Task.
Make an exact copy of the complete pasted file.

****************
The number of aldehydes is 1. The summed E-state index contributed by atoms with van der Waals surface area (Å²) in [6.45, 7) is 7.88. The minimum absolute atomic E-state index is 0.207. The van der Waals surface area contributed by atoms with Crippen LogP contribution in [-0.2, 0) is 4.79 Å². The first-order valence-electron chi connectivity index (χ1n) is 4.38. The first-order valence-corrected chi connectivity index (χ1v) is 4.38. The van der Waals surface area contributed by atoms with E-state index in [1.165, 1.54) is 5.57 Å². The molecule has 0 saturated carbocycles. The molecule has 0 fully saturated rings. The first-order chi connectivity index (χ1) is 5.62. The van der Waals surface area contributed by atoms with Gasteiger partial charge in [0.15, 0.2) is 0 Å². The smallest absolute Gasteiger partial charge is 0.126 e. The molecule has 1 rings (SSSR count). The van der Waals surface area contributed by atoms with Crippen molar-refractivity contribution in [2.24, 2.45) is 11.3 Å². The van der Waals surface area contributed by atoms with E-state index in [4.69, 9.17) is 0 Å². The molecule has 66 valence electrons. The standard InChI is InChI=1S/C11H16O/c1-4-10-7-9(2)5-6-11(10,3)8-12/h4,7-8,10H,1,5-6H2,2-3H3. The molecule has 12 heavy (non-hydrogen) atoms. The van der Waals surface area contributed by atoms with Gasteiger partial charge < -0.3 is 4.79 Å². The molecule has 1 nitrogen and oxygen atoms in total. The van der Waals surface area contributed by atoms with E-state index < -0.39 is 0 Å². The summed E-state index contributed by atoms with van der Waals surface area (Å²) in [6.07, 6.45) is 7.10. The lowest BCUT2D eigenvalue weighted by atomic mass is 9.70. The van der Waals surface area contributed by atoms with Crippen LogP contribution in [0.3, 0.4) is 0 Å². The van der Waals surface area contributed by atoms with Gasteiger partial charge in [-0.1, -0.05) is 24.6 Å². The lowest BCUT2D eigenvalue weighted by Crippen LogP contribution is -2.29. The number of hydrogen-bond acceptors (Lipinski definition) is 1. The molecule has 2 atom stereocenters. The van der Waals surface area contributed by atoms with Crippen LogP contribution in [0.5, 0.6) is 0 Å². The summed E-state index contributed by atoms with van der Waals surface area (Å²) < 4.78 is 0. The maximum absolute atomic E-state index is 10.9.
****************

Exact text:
The number of aldehydes is 1. The summed E-state index contributed by atoms with van der Waals surface area (Å²) in [6.45, 7) is 7.88. The minimum absolute atomic E-state index is 0.207. The van der Waals surface area contributed by atoms with Crippen LogP contribution in [-0.2, 0) is 4.79 Å². The first-order valence-electron chi connectivity index (χ1n) is 4.38. The first-order valence-corrected chi connectivity index (χ1v) is 4.38. The van der Waals surface area contributed by atoms with E-state index in [1.165, 1.54) is 5.57 Å². The molecule has 0 saturated carbocycles. The molecule has 0 fully saturated rings. The first-order chi connectivity index (χ1) is 5.62. The van der Waals surface area contributed by atoms with Gasteiger partial charge in [0.15, 0.2) is 0 Å². The smallest absolute Gasteiger partial charge is 0.126 e. The molecule has 1 rings (SSSR count). The van der Waals surface area contributed by atoms with Crippen molar-refractivity contribution in [2.24, 2.45) is 11.3 Å². The van der Waals surface area contributed by atoms with E-state index in [4.69, 9.17) is 0 Å². The molecule has 66 valence electrons. The standard InChI is InChI=1S/C11H16O/c1-4-10-7-9(2)5-6-11(10,3)8-12/h4,7-8,10H,1,5-6H2,2-3H3. The molecule has 12 heavy (non-hydrogen) atoms. The van der Waals surface area contributed by atoms with Gasteiger partial charge < -0.3 is 4.79 Å². The molecule has 1 nitrogen and oxygen atoms in total. The van der Waals surface area contributed by atoms with E-state index < -0.39 is 0 Å². The summed E-state index contributed by atoms with van der Waals surface area (Å²) in [6.07, 6.45) is 7.10. The lowest BCUT2D eigenvalue weighted by atomic mass is 9.70. The van der Waals surface area contributed by atoms with Crippen LogP contribution in [0.3, 0.4) is 0 Å². The van der Waals surface area contributed by atoms with Gasteiger partial charge in [-0.1, -0.05) is 24.6 Å². The lowest BCUT2D eigenvalue weighted by Crippen LogP contribution is -2.29. The number of hydrogen-bond acceptors (Lipinski definition) is 1. The molecule has 2 atom stereocenters. The van der Waals surface area contributed by atoms with Crippen LogP contribution in [0.5, 0.6) is 0 Å². The summed E-state index contributed by atoms with van der Waals surface area (Å²) < 4.78 is 0. The maximum absolute atomic E-state index is 10.9.